Byron Allen threatens legal action if Madison Avenue does not allocate more dollars to Black-owned media
Media mogul Byron Allen is threatening legal action against major brands if they don’t allocate more ad dollars to Black-owned media.
Allen sent letters of intent to brands and their agencies last week calling on them to shift a minimum of 2% of their budgets to Black-owned media or face legal action.
Over the past year, Allen, who owns The Weather Channel, as well as seven other cable networks, a syndication production company, local stations and digital assets, says he has engaged in conversations with chairpeople and CEOs at agencies and holding companies as well as brands about investing more in Black-owned media. But one year later, Allen says he has not seen any real progress.
While agencies and brands have been talking about working with more minority-owned and targeted media companies, Allen says this does not mean they are striking deals with Black businesses. When the industry refers to minority-owned, Allen says, many times they are talking about female-led.
“We are only talking about what you do with Black-owned media, and unfortunately it is nearly extinct because of the racism on Madison Avenue,” he says.
In order for brands to “catch up” for what Allen says has been years of “neglect,” he is demanding brands increase the cost to reach a thousand viewers, an industry standard known as CPMs. He also said they should be willing to strike deals based on non-ratings guarantees and look to do broader sponsorships with these outlets.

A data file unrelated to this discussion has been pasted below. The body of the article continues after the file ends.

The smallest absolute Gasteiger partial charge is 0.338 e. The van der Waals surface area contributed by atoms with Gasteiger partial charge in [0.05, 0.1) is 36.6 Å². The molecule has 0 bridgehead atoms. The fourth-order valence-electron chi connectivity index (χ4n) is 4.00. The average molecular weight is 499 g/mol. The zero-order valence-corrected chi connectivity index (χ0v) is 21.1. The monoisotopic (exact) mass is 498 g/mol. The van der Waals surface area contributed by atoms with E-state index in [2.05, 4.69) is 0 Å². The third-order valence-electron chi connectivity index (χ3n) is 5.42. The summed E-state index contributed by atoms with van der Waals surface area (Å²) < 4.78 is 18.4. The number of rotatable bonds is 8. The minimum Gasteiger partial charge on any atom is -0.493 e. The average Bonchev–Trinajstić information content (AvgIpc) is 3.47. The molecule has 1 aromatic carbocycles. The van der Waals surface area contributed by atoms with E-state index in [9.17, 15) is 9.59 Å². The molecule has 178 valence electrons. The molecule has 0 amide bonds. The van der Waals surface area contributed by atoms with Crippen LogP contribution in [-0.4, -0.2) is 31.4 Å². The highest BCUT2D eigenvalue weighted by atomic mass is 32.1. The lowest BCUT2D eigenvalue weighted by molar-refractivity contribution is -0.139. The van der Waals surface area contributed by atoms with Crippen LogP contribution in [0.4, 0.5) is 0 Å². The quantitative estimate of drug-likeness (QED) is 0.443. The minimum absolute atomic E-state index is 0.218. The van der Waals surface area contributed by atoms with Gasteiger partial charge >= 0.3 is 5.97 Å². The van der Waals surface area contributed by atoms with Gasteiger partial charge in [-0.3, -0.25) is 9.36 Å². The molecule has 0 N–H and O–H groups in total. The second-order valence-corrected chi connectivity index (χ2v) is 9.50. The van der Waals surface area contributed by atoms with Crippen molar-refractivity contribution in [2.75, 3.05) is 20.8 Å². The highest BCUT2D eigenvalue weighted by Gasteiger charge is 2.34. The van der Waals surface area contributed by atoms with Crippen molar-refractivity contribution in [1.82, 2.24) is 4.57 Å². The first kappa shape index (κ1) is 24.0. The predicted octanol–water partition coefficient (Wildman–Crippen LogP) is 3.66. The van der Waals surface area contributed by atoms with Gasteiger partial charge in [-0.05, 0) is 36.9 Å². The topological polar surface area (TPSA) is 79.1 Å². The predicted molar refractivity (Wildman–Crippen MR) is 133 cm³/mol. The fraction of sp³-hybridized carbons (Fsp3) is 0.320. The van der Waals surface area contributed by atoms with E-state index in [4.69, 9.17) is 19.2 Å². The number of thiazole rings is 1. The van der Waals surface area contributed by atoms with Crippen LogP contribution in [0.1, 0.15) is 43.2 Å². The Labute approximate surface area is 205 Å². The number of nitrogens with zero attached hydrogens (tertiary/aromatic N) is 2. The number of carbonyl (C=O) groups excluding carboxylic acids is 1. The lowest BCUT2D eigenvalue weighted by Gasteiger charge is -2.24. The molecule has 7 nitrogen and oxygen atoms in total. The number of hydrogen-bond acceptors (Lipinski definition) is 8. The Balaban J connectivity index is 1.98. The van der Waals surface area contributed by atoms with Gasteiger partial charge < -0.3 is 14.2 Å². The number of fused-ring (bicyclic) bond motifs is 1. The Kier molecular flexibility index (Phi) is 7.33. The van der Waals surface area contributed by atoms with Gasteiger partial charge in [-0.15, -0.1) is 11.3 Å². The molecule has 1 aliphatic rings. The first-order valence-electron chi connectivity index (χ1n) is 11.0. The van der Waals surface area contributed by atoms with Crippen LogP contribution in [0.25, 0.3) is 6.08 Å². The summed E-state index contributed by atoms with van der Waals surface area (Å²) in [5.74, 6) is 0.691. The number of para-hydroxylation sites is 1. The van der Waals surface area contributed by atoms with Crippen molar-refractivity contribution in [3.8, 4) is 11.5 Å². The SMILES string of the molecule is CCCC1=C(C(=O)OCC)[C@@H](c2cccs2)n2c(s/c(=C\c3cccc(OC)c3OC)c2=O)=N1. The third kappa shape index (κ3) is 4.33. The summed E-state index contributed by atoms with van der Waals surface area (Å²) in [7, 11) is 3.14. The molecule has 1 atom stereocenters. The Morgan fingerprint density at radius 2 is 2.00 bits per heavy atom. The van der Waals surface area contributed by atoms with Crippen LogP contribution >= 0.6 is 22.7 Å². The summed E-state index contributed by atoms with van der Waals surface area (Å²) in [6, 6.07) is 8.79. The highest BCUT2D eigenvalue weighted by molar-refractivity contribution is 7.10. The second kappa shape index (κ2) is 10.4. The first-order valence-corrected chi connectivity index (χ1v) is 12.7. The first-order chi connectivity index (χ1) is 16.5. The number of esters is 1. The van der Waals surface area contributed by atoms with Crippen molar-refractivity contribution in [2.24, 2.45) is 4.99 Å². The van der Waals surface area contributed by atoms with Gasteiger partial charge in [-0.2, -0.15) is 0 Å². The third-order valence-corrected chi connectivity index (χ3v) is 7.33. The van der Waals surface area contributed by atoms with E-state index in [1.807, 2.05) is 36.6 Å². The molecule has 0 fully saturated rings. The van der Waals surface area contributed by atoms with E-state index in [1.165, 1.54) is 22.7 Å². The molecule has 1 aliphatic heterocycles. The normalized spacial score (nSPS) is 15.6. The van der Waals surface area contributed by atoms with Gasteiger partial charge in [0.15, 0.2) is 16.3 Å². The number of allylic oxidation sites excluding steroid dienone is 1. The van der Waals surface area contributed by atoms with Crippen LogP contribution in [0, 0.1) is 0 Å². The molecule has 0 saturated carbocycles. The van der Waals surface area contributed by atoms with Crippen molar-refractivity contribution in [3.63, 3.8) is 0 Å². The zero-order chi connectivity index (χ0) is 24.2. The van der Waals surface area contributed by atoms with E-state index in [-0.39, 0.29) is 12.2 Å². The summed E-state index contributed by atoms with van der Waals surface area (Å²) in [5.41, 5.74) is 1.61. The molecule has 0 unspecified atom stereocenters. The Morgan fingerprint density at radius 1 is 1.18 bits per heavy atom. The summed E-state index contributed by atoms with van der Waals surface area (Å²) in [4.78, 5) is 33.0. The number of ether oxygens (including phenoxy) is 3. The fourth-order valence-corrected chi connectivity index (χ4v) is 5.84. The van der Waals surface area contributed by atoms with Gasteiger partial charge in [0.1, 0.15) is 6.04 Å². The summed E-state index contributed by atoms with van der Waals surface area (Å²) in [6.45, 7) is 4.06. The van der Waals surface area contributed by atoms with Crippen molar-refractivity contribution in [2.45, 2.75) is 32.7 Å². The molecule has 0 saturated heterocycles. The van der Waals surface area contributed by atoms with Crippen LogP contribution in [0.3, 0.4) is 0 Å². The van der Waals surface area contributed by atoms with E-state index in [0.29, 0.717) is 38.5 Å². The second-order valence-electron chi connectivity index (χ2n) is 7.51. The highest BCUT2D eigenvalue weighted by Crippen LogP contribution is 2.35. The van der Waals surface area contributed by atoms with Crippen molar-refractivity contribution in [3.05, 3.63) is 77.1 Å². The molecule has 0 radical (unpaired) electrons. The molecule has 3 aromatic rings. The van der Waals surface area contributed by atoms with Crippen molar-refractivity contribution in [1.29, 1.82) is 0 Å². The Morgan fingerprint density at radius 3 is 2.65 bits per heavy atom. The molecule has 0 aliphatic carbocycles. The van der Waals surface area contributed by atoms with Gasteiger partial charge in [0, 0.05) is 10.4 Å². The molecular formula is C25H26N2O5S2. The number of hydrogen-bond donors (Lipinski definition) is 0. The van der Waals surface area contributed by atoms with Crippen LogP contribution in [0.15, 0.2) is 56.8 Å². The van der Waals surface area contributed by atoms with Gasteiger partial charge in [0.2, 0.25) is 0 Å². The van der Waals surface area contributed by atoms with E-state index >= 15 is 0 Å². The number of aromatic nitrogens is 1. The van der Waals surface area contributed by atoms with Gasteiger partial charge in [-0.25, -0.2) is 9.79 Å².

Allen calls out General Motors and Coca-Cola as two brands that have a poor track record of working with Black-owned media and companies he has sent letters to asking for change.
"General Motors aspires to be the most inclusive company in the world, and that includes how we allocate media spend. We have increased our planned spending with both diverse-owned and diverse-dedicated media across our family of brands," the company said in a statement. "Additionally, we continue to develop and advance initiatives like the Chevrolet 'Real Talk, Real Change' platform and support projects like 'More than That with Gia Peppers,' where we’ve partnered with the National Association of Black Owned Broadcasters on a content series for Black American listeners produced and distributed by underrepresented businesses. In this same spirit, we will continue to have an open dialogue with Mr. Allen."
Allen settled a racial discrimination lawsuit with cable giants Comcast and Charter earlier this year that went to the Supreme Court. It ended with both operators agreeing to carry some of his channels.
His case used the Civil Rights Act of 1866, which he says was meant to ensure economic inclusion of freed slaves by saying government and commercial contracting needs to be afforded to African Americans. Allen says the same act would be used to stage a case against marketers.
Allen wants “white America” to stop talking about doing business with Black America and take action.
He does commend IPG Mediabrands for hosting its Equity Upfront, a week-long event that aims to educate clients and help minority-owned businesses market to larger ad agencies and brands, and challenges others to do the same.